The Victorian Government has published details of the proposed regulatory framework to consolidate regulation of waste and recycling in Victoria.
- The Victorian Government has published details of proposed reforms to the waste and recycling sector, including the creation of a new regulatory body and legislative framework.
- The proposed framework aims to centralise regulation of the waste and recycling sector.
- Submissions on the proposed changes close on 9 October 2020.
In February this year, the Victorian Government released ‘Recycling Victoria: A new economy’. This strategy outlines the Victorian government’s plan to transform waste and recycling towards a circular economy. Our thoughts on the Recycling Victoria’s strategy can be viewed in our earlier post here.
To address some of the commitments made in ‘Recycling Victoria: A new economy’, the Department of Environment, Land, Water and Planning (DELWP) has published its Waste and recycling legislation and governance – Options Paper (Options Paper), detailing proposed changes including new legislation (Waste Act) and a centralised oversight body (Waste Authority).
The Waste Authority
The proposed Waste Authority will take over the functions of the seven existing Waste and Resource Recovery Groups (WRRGs), the infrastructure planning functions undertaken by Sustainability Victoria, and will administer the proposed Waste Act.
DELWP will retain its responsibility for state-wide waste and recycling policy, and Sustainability Victoria will perform industry development functions and undertake behaviour change programs. The EPA’s role in regulating waste and recycling in Victoria will remain unchanged.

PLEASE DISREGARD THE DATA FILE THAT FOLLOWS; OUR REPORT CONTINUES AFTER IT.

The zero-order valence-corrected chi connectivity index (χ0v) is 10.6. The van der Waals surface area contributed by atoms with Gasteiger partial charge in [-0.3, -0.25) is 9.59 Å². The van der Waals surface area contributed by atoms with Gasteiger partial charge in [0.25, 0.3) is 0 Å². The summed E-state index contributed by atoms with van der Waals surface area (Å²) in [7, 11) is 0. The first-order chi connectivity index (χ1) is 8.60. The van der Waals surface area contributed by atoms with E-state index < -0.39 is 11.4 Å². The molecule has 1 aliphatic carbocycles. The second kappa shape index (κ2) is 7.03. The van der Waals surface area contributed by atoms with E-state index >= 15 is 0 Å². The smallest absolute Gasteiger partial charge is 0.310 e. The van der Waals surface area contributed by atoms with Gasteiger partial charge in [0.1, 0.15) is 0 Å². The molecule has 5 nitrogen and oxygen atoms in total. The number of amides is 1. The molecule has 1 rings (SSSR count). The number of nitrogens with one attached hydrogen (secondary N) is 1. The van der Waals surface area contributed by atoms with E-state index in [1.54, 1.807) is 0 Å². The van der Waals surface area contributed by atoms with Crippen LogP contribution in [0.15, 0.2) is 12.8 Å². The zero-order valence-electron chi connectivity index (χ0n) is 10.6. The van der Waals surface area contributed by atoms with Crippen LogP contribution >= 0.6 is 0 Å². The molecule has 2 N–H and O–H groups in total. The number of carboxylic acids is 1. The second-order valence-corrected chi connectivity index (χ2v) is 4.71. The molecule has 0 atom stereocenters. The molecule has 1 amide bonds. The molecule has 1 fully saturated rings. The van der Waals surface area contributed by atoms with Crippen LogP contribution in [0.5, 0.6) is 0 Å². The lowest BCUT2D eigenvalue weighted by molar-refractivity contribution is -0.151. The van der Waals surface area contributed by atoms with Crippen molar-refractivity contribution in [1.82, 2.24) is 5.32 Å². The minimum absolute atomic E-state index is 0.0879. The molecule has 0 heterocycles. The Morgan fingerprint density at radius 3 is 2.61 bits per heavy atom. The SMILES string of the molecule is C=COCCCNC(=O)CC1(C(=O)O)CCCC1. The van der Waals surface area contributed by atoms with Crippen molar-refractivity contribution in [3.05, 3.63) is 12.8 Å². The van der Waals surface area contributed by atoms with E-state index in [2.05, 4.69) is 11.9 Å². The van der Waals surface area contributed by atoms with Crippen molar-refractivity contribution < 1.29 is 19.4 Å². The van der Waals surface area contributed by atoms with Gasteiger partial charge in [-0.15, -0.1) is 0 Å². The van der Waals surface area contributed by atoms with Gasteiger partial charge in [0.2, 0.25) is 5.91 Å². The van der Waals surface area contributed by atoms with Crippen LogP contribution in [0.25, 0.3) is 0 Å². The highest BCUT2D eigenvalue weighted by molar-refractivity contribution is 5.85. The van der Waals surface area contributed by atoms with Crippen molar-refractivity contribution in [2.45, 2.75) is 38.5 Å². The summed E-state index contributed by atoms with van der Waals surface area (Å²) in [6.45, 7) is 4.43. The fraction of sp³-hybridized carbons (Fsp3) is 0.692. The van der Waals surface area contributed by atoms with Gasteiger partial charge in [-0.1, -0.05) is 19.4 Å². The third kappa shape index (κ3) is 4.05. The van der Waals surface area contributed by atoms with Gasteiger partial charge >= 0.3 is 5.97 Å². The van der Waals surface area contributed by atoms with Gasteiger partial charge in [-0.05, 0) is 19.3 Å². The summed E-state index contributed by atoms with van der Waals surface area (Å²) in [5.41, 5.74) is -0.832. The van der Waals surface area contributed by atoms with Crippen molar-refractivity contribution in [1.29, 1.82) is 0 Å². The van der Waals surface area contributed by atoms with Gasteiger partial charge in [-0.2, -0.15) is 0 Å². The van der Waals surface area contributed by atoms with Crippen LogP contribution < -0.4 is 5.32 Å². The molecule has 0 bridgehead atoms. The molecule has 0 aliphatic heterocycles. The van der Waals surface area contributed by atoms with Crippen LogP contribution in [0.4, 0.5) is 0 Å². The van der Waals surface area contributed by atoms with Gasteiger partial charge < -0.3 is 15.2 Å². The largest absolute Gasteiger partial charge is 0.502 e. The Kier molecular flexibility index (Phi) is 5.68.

The Waste Act
The purpose of proposed Waste Act will be:
- to support Victoria to achieve its waste and resource recovery goals, in accordance with the waste hierarchy; and
- to ensure waste and recycling services are reliable and meet community expectations.
These overarching purposes will be supported by six principles to guide decision-making in the implementation of the Waste Act: waste hierarchy; transparency; accountability; shared responsibility; climate change; and support for the objectives of other waste legislation and policy frameworks.
The Waste Act will also empower to the Waste Authority to require businesses to separate waste for recycling from 2025 and to set minimum service standards for household waste across Victoria. This will ensure household have access to the four core waste and recycling services, including organics, glass, comingled recycling and residual waste.
Local councils will remain responsible for providing households in their local government area with both waste and recycling services, but it will be overseen by the Waste Authority. The Waste Authority will also have powers to assist local council with procuring, contract managing and maintaining waste and recycling services.
Service providers will be required to support the work of the Waste Authority through mandatory reporting obligations, which is intended to complement the reporting requirements established under the amendments to the Environment Protection Act 2017 and associated subordinate legislation. The Waste Authority will also be able to intervene in the waste market by establishing ‘recycling market schemes’.
The Waste Act will also establish a container deposit scheme, state-based product stewardship schemes, and create a new waste and resource recovery infrastructure planning framework. In respect of infrastructure planning, the Options Paper recommends the consolidation of the current state-wide infrastructure plan and seven regional implementation plans into a single plan, referred to as the ‘Victorian Recycling Infrastructure Plan’.
The Options Paper will likely result in significant reform of the waste and recycling sector in Victoria. Industry stakeholders should consider making a submission to ensure that any concerns or potential opportunities are considered as part of the review.
Public consultation on the proposed model for the Waste Act and the Waste Authority is open until 9 October 2020. Submissions may be made on Engage Victoria’s website.
The authors would like to give special thanks to the contribution of Samuel Hamilton Lindsay.